Review - Inspired by Tilleke Schwarz's Strange Society

by - Tuesday, September 19, 2017

Inspired by our Strange Society was the apt title of the lecture given by Dutch embroidery artist Tilleke Schwarz on September 12th. Tilleke's return to Vancouver was welcomed by a full house. THe audience were not disappointed as Tilleke presented a wide-ranging survey of her work and inspiration delivered with her characteristic dry wit. For reader's who might be new to Tilleke's work we are pleased to reprint Bonnie Adie's excellent introduction to the evening.

Good evening. All of us here tonight are so grateful we have Maiwa in our City providing us with the opportunity to enjoy so many wonderful lectures. Tonight is the third in this year’s series and I know you will be fascinated by what Tilleke Schwarz has to tell us – albeit without oil lamps and candles.

The title of this lecture is ‘Inspired by Our Strange Society’. According to the Cambridge Dictionary, Society is a large group of people who live together in an organized way, making decisions about how to do things and sharing work that needs to be done.

Over the centuries, societies have been depicted by writers and visual artists so that we today can learn about what societies from the past were like. We have all read or been read to fairy tales which originally began as simple stories orally passed through generations followed by the written word and illustrations. The significance of these is that the evolution of the fairy tale tells us about ourselves and our changing society.

Our very own First Nations and aboriginals throughout the world illustrate to us traditional meanings and personal stories through carved totem poles, drawings and dress.

But what about those who have commented on society through stitch? The Bayeaux Tapestry, a 70 metre long embroidery depicts the Battle of Hastings in 1066, but within that work, we see their ships, their animals and the way of life in those times.

The women in many countries of the world historically told stories of their lives through a language of stitches, colour, and motifs stitched on their garments and from those one could garner their observations, experiences, trials and tribulations.

Opus Anglicanum in 13th Century Britain was a most opulent time in embroidery, depicting society in both the religious and secular senses.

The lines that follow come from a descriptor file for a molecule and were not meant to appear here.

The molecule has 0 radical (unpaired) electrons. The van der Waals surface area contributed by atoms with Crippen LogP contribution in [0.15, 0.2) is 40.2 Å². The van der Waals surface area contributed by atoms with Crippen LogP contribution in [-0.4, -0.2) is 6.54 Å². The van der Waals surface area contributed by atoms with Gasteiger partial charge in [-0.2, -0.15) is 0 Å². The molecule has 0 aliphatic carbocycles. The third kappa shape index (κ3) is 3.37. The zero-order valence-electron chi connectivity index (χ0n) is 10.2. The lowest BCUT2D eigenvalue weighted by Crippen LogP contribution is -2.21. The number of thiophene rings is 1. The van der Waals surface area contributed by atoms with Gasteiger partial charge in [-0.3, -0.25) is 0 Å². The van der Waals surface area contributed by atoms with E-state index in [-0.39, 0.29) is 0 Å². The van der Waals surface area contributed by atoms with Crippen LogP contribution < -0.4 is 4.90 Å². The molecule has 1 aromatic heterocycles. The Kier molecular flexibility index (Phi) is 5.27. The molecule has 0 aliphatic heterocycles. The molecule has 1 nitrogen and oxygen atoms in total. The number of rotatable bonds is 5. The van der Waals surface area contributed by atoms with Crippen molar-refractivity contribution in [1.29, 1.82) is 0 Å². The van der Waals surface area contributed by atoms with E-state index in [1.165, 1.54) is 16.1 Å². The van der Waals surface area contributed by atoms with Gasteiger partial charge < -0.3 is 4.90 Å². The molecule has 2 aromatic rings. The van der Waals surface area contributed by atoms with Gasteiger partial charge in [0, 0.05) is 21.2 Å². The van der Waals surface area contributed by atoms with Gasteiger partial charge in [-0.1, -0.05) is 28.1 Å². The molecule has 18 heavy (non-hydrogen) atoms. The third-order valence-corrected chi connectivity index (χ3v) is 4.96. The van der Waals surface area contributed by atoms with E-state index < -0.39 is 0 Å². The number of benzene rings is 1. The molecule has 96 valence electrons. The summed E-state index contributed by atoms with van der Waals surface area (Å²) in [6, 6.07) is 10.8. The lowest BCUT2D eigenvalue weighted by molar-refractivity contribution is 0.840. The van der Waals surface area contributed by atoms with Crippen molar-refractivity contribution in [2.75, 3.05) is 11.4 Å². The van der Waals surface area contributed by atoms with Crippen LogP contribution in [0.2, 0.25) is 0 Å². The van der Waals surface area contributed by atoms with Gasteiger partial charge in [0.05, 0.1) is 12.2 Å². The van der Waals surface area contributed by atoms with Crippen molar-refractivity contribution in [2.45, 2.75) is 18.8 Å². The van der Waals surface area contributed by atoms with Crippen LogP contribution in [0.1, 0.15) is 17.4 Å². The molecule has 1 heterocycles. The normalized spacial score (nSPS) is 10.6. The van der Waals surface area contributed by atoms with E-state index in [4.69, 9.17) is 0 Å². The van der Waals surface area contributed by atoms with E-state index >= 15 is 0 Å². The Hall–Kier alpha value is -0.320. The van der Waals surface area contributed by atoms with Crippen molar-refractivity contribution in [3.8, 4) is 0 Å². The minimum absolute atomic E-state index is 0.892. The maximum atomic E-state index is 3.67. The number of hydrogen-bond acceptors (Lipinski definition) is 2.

In Medieval times in England, highly prized personal documents were created in needlework, including heraldic imagery declaring pedigree through ancestry and marriage. Wealth and taste were expressed with exquisite craftsmanship.

More recent depictions of society in stitch is The Quaker Tapestry – a series of 75 separate crewel embroidered panels and is a ‘celebration of insights that have motivated the Religious Society of Friends (Quakers) since their founding in 1652 and the Great Tapestry of Scotland which is comprised of 160 panels, a story of the Scots and stitched by over 1,000 of their people.

Throughout the world you will find stitched tapestries from which we glean so much history of societies, past and present.

This evening will allow us to follow the personal embroidery adventures of Tilleke Schwarz and take the opportunity to be inspired by a great artist who uses a needle and thread on cloth and gives us her interpretation of our society today. 

She uses ancient and traditional techniques with a contemporary eye. Her ‘stories’ are graffiti like, inspired by traditional samplers, the mass media, daily life and cats and full of graphic humour and text. They are ‘maps of modern life’. I wonder what those who follow us will think of our current society as they view her work in the future.

Tilleke’s work is extensively exhibited, and she lectures and teaches in her home country and abroad.

And here is a little known fact about Tilleke. Although she is from the Netherlands, she hates cheese. Now isn’t that interesting?

Bonnie Adie

Inspired? Check out our October Lectures. 

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